November probably packs as much history and civics into a thirty day period as any other month, if not more. It starts with Election Day, moves forward into Veterans Day, the anniversary of the Mayflower Compact, then most of us leap forward to Thanksgiving, and all that it means. There is another notable November day â November 19, 1863.
Much was made this summer about the 150th anniversary of the Battle of Gettysburg. Known as the bloodiest battle of the Civil War, it left over 50,000 bodies behind when the troops moved on. These were the dead, lying in orchard and field, rotting in summer heat and humidity. The people who lived in the little town and its environs did what they could to bury them. In many cases, they had no idea whether the person had worn blue or gray â it was a human body, left behind. Historical accounts suggest that there was not a field, a garden, or other plot of land which did not become an informal cemetery; they also suggest that few of the deceased had the luxury of a private entombment, but were put in the earth with whomever was nearby in death.
The residents of Gettysburg asked the Pennsylvania governor to help them by purchasing a portion of the battlefield for a formal cemetery, a place where the bodies so haphazardly buried could be moved and given the honor that they deserved. The original intent was that it be a graveyard for the Union dead; the practical result was that many were unidentified â by either name or side. The dedication was supposed to have been held in October, but the main orator, Edward Everett, needed more time to prepare his comments. As an afterthought, President Lincoln was invited to âsay a few wordsâ to set these grounds aside for a sacred use.
The actual dedication was held on November 19, 1863. Everett spoke for two hours (all from memory!) to the gathered group of 15,000 â a huge congregation of people for a rural area in that day and time. The words Everett spoke have long since been forgotten, as have been the musical pieces created for the day. What has not been forgotten, however, are the words penned and spoken by the President no one really expected to come. The Gettysburg Address, all 272 words of it delivered in two minutes, have become a quintessential part of American history - and something most of us memorized, and few recall! Lincolnâs comments before the delivery indicate he wanted to remind us of the importance of unity, of sacrifice, and of duty.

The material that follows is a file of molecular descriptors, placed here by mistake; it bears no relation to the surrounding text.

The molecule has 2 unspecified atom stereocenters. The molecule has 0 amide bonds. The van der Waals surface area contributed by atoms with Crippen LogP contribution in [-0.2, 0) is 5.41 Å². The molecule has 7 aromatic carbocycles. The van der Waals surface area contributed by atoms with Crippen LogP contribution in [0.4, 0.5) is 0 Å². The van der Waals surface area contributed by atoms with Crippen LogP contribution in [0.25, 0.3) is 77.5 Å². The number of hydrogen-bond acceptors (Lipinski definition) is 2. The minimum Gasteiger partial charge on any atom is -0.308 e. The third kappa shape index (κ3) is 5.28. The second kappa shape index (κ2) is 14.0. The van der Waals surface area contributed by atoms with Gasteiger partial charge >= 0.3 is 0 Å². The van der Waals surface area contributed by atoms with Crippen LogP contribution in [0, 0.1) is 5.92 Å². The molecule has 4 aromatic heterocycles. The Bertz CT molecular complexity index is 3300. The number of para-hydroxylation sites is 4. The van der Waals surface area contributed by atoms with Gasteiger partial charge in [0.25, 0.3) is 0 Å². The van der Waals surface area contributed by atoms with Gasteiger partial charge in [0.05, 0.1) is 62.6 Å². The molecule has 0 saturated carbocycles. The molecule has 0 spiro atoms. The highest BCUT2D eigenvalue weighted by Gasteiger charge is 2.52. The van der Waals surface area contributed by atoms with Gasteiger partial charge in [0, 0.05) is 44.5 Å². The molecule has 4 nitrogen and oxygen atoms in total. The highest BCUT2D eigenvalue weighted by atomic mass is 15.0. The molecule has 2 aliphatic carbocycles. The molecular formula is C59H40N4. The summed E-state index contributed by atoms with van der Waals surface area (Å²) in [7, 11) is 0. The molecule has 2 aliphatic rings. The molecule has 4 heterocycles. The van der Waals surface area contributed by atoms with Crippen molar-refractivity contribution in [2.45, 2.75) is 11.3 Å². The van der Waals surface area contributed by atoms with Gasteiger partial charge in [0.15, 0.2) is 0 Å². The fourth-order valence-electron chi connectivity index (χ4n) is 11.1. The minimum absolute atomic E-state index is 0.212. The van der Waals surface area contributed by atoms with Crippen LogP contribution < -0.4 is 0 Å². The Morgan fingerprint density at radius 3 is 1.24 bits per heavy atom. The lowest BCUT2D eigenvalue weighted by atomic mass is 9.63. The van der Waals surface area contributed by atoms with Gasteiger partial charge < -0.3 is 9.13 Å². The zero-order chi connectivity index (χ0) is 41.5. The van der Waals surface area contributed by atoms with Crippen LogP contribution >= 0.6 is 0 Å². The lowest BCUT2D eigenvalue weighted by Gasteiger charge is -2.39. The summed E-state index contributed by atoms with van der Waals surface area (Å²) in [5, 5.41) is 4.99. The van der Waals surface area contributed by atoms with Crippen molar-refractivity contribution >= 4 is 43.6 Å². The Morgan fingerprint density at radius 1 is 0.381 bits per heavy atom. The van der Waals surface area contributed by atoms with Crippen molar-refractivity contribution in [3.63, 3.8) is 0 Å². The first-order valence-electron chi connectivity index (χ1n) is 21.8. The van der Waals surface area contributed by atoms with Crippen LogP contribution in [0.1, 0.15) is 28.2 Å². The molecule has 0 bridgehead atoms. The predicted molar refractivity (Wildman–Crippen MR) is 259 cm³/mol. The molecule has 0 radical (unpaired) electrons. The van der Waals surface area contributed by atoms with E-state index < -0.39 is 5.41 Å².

When he finished, the crowd was silent. They had applauded the music, as well as Everettâs oration (perhaps because it came to an end??!!) â but they were silent at the end of the Presidentâs words. He left, believing that he had been a total failure, and returned to Washington. The next day, Everett sent him a telegram saying âI wish that I could flatter myself that I came as close to the central idea of the occasion in two hours as you did in two minutesâ â and the words which helped to define a nation then, and perhaps still do, became part of our history.
In honor of the 150th anniversary of their utterance, five Presidents have recorded them, and various schools around the country have made a commitment to their memorization. Take the time, not just to scan them quietly â read them aloud to yourself or another. Let the themes of dedication to other than self and self interest resonate.
Four score and seven years ago our fathers brought forth on this continent, a new nation, conceived in Liberty, and dedicated to the proposition that all men are created equal.
Now we are engaged in a great civil war, testing whether that nation, or any nation so conceived and dedicated, can long endure. We are met on a great battle-field of that war. We have come to dedicate a portion of that field, as a final resting place for those who here gave their lives that that nation might live. It is altogether fitting and proper that we should do this.
But, in a larger sense, we can not dedicate -- we can not consecrate -- we can not hallow -- this ground. The brave men, living and dead, who struggled here, have consecrated it, far above our poor power to add or detract. The world will little note, nor long remember what we say here, but it can never forget what they did here. It is for us the living, rather, to be dedicated here to the unfinished work which they who fought here have thus far so nobly advanced. It is rather for us to be here dedicated to the great task remaining before us -- that from these honored dead we take increased devotion to that cause for which they gave the last full measure of devotion -- that we here highly resolve that these dead shall not have died in vain -- that this nation, under God, shall have a new birth of freedom -- and that government of the people, by the people, for the people, shall not perish from the earth.
Lisa Peterson is the County Attorney for NolanâCounty. Comments about this column may be e-mailed to firstname.lastname@example.org.